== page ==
'... I don't mind admitting I'm scared ...' I reached out and put an arm around him. 'It's times like these you need ...'
'Minties?' Fantail completed his remark.
'No, it's times like these you need a sense of humour,' Aeto said.
'And our family,' I added. My mother's handprints were still warm on my face.
- Albert Wendt, Black Rainbow (Auckland: Penguin Books, 1992): 235.
Black Rainbow is a difficult book to characterise. It moves like a thriller: first-person narration of reckless escapes and knife fights with a variety of opponents, carefully and craftily borrowed from other fictions - 'Sister Honey' from Janet Frame's Faces in the Water, 'Big Nurse' from Ken Kesey's One Flew Over the Cuckoo's Nest, Maneco Uriarte from Jorge Luis Borges' Gaucho-esque story 'The Meeting' ...
There's an almost manic lack of consistency about its tone, however: no po-faced hard-boiled intensity can survive exchanges like the one quoted above, where the speakers move from portentous invocations of whakapapa to quotations from ad jingles.
So what's it all about? On the one hand, it's about the erasure of history: the losses (and gains) we achieve by simply writing off the past:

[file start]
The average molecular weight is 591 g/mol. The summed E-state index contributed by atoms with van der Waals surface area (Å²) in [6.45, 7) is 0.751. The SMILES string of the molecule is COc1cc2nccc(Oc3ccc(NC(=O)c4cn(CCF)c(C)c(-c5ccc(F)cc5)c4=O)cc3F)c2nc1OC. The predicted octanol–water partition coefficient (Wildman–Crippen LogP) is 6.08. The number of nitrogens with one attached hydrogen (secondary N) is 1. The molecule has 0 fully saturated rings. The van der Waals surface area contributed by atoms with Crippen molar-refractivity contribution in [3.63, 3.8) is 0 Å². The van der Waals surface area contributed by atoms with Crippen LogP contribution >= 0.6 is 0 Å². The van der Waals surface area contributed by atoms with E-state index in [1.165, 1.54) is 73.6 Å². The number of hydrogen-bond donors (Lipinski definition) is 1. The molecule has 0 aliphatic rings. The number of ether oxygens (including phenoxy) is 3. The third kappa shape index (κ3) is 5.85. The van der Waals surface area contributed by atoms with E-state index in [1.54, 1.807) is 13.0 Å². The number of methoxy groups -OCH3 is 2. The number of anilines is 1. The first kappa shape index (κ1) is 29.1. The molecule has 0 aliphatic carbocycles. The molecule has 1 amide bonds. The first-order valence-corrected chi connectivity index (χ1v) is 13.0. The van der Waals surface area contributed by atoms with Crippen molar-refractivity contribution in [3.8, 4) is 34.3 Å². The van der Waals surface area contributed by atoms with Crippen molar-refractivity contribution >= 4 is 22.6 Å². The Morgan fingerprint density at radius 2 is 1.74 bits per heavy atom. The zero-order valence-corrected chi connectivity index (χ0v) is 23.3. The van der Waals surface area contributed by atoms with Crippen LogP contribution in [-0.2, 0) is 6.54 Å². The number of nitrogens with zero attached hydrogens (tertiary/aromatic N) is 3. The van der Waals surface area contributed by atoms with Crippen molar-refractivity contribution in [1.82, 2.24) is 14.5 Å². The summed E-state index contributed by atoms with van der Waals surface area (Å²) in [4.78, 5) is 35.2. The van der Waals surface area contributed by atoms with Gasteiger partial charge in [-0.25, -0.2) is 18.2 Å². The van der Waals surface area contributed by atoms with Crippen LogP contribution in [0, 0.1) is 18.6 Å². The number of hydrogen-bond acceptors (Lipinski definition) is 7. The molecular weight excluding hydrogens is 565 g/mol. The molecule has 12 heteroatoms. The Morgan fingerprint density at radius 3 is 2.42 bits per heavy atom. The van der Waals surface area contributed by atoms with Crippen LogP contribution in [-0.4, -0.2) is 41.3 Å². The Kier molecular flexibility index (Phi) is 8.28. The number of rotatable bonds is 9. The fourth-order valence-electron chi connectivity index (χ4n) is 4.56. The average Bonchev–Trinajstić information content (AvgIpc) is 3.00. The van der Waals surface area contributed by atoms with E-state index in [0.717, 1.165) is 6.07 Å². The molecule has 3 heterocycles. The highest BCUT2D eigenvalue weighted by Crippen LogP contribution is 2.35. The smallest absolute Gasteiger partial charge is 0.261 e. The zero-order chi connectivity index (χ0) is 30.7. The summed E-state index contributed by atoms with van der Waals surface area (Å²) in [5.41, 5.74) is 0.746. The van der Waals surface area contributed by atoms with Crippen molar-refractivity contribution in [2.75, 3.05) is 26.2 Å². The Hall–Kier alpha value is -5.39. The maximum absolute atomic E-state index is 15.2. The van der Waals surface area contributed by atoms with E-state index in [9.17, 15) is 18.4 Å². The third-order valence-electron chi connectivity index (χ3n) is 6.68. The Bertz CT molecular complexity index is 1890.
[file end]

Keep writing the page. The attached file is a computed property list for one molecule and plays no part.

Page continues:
Histories can be erased, I remembered the Tribunal telling me. Erased and replaced with histories that please us. The narrator has been through just such a process of recalling his entire past in order to tape over it at the beginning of the story. He 'graduates' from this process as a free citizen, with a certificate of entitlement to all the state's resources: money, food, accommodation, and the sole remaining mission of tracking down his own family to save them from the strangely motiveless enemies listed above.
'Symbolic much?' to quote a Buffy-ism. Undoubtedly.
Ralph Hotere: Black Rainbow, Mururoa (1986)
Like the people of Maungakiekie, the Waikato tribes had been turned into grass and meat. History is madness, the Tribunal has prescribed. So I silenced the Hotere clock, pushed down on the accelerator, and sped away from history. [36-37]It isn't entirely clear just which of the various Hotere 'Black Rainbow' etchings the novel is intended to have as its centre, but probably it's the one above. Certainly it has all the characteristics Wendt describes:
I looked at it closely. Recognised the thick black arch to be the rainbow. But the numbers, 1 to 14, on either side of the upsurging cloud? The countdown to what? There's an important scene a few pages later where the narrator's wife shows the picture to the city and the city to the picture, as she circles the Memorial to the Māori race on top of Maungakiekie - or One Tree Hill, as we persist in calling it.